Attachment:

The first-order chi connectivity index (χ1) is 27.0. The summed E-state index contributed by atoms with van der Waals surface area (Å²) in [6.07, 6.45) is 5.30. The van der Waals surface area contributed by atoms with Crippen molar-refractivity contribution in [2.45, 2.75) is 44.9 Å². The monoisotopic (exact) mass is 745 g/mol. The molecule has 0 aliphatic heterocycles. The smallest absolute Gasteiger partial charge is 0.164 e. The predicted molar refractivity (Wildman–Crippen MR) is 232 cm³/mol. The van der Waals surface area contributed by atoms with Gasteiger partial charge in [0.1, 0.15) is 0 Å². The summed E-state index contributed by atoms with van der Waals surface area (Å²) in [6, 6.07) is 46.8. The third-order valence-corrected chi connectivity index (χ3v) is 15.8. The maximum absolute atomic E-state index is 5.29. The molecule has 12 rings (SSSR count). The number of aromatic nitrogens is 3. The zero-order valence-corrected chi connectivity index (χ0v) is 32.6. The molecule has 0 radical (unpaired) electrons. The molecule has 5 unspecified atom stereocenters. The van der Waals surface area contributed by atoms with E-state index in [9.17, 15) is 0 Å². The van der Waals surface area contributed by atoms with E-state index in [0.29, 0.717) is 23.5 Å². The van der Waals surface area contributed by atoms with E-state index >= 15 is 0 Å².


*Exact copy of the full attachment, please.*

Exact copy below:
The first-order chi connectivity index (χ1) is 27.0. The summed E-state index contributed by atoms with van der Waals surface area (Å²) in [6.07, 6.45) is 5.30. The van der Waals surface area contributed by atoms with Crippen molar-refractivity contribution in [2.45, 2.75) is 44.9 Å². The monoisotopic (exact) mass is 745 g/mol. The molecule has 0 aliphatic heterocycles. The smallest absolute Gasteiger partial charge is 0.164 e. The predicted molar refractivity (Wildman–Crippen MR) is 232 cm³/mol. The van der Waals surface area contributed by atoms with Gasteiger partial charge in [0.1, 0.15) is 0 Å². The summed E-state index contributed by atoms with van der Waals surface area (Å²) in [6, 6.07) is 46.8. The third-order valence-corrected chi connectivity index (χ3v) is 15.8. The maximum absolute atomic E-state index is 5.29. The molecule has 12 rings (SSSR count). The number of aromatic nitrogens is 3. The zero-order valence-corrected chi connectivity index (χ0v) is 32.6. The molecule has 0 radical (unpaired) electrons. The molecule has 5 unspecified atom stereocenters. The van der Waals surface area contributed by atoms with E-state index in [9.17, 15) is 0 Å². The van der Waals surface area contributed by atoms with E-state index in [0.29, 0.717) is 23.5 Å². The van der Waals surface area contributed by atoms with E-state index >= 15 is 0 Å².